Acceptance of pop culture has resulted in the division in the people’s views and perceptions. Mainstream sources are those that have made the step in recognition of pop culture as an integral part of the society in which we currently live. On the other hand, there are non-mainstream sources that have restrictions concerning pop culture. They include countercultural and religious groups that deem pop culture as deceitful, superficial, scandalous, and consumerist. Despite the difference in acceptance, television as pop culture is not an educational forum. This essay will analyze television as a form of pop culture to help understand the failure of pop culture as a cultural forum.
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Definitions of Medium of Communication
Television and pop culture forms such as the internet and social media platforms constitute communication medium which is aimed at spreading the information and particular messages. There are two definitions of television as a medium of communication: narrow and broad. The former states that there is the passing of the specific message to promote a certain effect (Newcomb and Hirsch 561). Due to this definition, there is the narrowing of the signal to improve objectivity as well as the trimming of complexities that include narrative, history, metaphor, and culture. Besides, television becomes a tool of communication only and not an art that promotes culture.
On the other hand, the broad definition consists of the passing of the audience a “dominant” message set in fictional entertainment (Newcomb and Hirsch 562). Generally, there are various distinctive qualities and characteristics of television, among which the most dominant are fictitious. Although the audience may be aware that it is fiction meant for entertainment purposes, such content can help indicate the viewers’ needs and emotions.
Categories of Television Shows
Most television shows intended for entertainment today can be divided into three broad categories: procedural crime, reality TV, and supernatural occurrences. Procedural crime shows have a plot where there are involved bad people such as criminals and genuine individuals led by wisdom. The majority of such shows end with the positive heroes solving the mystery with high ratings, which is an indication that the shows are not for entertainment. To be specific, it is a reflection of the society but not a helpful forum because even as the right people win, there exists the concept of violence. Thus, television is known as a channel that normalizes any kind of violence (Shepherd 6). Violence in its turn leads to the introduction of another component of the TV station - gender. In such shows, there is an indication of the boundary of existence between male and female through violence (Shepherd 6). Therefore, violence and gender become integral parts of television. However, there are also other shows that portray individuals with special powers who use them to triumph. Besides, both good and bad people may have these extraordinary abilities.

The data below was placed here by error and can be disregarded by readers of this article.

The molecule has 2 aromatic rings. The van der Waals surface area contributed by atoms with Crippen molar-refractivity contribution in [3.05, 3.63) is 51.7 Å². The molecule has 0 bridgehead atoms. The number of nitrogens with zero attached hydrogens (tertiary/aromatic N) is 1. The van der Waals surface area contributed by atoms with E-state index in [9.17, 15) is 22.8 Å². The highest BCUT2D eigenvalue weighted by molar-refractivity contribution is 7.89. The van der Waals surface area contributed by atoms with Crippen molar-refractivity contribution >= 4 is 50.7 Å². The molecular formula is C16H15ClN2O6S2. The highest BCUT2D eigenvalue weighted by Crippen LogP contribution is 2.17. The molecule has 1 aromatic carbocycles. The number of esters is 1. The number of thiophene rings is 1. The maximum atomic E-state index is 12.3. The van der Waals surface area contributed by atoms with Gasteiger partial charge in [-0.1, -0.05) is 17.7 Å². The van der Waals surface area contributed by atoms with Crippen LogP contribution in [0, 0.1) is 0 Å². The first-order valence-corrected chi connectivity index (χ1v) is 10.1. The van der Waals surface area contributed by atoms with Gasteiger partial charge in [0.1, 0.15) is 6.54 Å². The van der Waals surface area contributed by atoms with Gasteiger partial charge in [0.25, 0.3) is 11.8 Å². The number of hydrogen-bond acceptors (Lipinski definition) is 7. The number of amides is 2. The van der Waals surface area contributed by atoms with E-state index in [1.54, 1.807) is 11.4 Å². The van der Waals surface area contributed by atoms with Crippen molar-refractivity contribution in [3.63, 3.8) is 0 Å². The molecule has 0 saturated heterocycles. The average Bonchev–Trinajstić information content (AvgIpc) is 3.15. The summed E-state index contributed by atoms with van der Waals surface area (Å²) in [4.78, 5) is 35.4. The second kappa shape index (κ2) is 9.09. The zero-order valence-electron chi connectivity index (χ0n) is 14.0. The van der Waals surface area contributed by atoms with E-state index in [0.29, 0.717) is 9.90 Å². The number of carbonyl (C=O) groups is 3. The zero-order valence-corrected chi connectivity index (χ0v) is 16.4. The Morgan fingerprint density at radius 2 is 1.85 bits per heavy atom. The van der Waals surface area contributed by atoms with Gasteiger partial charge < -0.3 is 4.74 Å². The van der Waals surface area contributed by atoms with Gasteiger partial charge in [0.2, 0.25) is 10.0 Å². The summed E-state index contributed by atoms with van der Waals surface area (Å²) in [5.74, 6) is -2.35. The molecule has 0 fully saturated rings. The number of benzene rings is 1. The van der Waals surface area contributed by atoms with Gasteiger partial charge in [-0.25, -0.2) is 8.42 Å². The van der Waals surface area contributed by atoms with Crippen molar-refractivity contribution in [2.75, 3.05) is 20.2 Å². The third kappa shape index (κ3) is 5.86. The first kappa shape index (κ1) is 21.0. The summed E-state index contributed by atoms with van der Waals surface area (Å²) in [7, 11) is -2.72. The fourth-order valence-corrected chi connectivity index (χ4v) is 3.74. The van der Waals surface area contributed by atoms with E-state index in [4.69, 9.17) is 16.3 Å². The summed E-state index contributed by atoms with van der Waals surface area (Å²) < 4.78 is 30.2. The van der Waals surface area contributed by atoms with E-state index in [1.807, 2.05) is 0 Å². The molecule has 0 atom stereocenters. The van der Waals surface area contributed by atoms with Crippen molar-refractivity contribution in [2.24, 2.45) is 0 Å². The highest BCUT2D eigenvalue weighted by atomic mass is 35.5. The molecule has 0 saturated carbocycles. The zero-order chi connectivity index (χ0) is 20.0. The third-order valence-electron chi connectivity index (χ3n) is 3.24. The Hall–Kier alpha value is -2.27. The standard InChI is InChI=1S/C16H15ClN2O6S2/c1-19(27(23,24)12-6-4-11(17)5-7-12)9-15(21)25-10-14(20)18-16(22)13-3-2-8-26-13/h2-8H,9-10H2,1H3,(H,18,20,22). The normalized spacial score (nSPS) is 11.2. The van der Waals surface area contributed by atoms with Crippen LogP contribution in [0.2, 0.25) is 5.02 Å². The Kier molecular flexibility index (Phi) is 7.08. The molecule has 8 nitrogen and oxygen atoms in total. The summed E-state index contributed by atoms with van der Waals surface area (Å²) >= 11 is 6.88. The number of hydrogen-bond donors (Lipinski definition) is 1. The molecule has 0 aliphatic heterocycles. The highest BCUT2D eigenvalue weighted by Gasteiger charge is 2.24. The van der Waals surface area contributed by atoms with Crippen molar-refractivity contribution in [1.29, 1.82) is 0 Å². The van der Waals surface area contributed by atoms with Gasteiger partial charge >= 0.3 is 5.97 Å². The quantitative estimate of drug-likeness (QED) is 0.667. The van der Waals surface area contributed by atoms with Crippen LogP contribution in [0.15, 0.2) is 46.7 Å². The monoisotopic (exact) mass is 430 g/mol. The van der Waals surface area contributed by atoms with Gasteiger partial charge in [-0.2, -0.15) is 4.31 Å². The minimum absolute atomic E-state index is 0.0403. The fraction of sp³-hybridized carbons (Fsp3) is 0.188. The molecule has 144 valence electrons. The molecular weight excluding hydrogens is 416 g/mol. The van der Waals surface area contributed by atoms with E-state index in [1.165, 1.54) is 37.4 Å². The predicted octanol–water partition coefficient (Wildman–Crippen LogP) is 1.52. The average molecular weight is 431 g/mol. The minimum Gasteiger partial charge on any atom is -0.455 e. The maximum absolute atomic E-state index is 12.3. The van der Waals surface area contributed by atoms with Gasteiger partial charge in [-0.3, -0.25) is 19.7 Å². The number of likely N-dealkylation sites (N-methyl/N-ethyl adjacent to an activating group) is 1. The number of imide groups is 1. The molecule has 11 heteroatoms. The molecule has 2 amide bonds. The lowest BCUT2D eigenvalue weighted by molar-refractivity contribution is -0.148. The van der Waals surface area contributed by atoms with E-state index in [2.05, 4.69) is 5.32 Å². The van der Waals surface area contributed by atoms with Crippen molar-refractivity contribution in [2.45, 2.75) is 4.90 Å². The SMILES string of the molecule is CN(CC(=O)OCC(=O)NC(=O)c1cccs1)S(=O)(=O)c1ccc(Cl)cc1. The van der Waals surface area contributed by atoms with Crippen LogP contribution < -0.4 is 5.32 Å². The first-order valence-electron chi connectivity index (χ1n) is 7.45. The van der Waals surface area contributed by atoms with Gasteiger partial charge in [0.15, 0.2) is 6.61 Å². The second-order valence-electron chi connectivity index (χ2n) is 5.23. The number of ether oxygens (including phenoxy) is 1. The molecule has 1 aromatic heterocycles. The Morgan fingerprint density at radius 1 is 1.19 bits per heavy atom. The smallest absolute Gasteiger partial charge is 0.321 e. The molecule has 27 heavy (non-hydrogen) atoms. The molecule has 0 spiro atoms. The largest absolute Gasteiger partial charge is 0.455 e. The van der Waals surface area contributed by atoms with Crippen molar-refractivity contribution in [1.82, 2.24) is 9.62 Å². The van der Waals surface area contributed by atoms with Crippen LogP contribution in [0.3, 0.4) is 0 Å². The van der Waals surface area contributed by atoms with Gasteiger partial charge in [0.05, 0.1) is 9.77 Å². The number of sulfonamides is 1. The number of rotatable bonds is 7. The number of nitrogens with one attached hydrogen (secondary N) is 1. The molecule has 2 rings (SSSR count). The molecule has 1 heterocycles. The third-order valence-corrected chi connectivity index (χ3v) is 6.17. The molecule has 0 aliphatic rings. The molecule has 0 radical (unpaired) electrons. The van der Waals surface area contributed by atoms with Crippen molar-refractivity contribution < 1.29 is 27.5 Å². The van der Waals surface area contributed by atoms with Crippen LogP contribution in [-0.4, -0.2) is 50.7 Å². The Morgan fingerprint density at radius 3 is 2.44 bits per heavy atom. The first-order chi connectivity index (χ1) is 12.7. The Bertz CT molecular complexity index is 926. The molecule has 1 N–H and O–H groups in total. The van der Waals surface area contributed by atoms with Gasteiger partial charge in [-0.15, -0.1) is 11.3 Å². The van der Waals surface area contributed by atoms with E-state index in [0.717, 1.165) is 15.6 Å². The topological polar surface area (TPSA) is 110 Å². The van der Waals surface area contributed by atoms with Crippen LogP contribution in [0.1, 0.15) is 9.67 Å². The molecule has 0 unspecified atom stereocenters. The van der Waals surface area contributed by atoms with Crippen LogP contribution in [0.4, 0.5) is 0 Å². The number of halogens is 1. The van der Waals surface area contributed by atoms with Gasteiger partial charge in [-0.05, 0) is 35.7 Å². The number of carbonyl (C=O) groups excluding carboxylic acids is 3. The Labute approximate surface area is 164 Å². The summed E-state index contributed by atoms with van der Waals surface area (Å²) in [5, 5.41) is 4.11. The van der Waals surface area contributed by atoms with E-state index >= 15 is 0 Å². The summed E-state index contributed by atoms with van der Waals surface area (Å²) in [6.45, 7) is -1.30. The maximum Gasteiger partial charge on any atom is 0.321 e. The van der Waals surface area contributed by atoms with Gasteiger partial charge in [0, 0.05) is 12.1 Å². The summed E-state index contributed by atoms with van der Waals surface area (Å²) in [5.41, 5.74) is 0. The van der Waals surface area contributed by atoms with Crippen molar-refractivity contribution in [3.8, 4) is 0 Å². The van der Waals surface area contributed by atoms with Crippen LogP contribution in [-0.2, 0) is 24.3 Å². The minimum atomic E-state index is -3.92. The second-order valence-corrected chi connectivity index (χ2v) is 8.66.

The two above-discussed categories are fictional; nevertheless, there exists reality television. The primary purpose of it was to broadcast something people could identify as a normal activity. However, some individuals perceive the shows as such offering the audience an alternative universe that is far from reality. For instance, in real life, success is a process that takes time, perseverance and hard work. On the contrary, in the TV shows, individuals become wealthy and famous within a short period. All these shows are widely popular and are an indication of people being discontent and insecure in their lives; however, they do not promote culture.
Furthermore, the communication of these messages is usually under political control. The intentions of such control over the industry remain questionable. Some individuals feel that regulation of the communication enterprises and technologies are undermining American culture in general. On the other hand, there are people who believe that regulators incorporate American values into society. Basically, all people receive a standard meaning of the message (Hendershot 56).
Cultural Role of Television
Television as the center of public thinking is considered to be replacing the traditional types of communication medium including radio and newspaper (Hendershot 63). This change has resulted in the appearance of “cultural interpreters” which include actors, television directors, programmers, and network executives. Cultural interpreters are in most cases unaware of the cultural theory that matches formal analysis of cultural practices, promotion of which is a process and not only a product such as a show. Presenting cultural rituals as a product displays television as conducting the “bardic function” (Hendershot 124) that emphasizes the most prevalent issues which oppose the promotion of culture through the performance of the multiplicity of meanings.
Apparently, as a medium of communication, television should create a cultural forum that helps promote cultural rituals and practices. Nevertheless, the types of shows that are most popular are an indication of the opposite: violence and crime show along with reality and supernatural shows display the needs and emotions of the audience. There are attempts to promote culture by regulations, but the viewers believe the practices and rituals are imposed. The appearance of television programmers as cultural interpreters has led to the changing of traditional content in order to suit the viewers. Consequently, it resulted in the loss of content meaning. Moreover, the programs are presenting culture as a product rather than as a process; therefore, television is not a culture forum.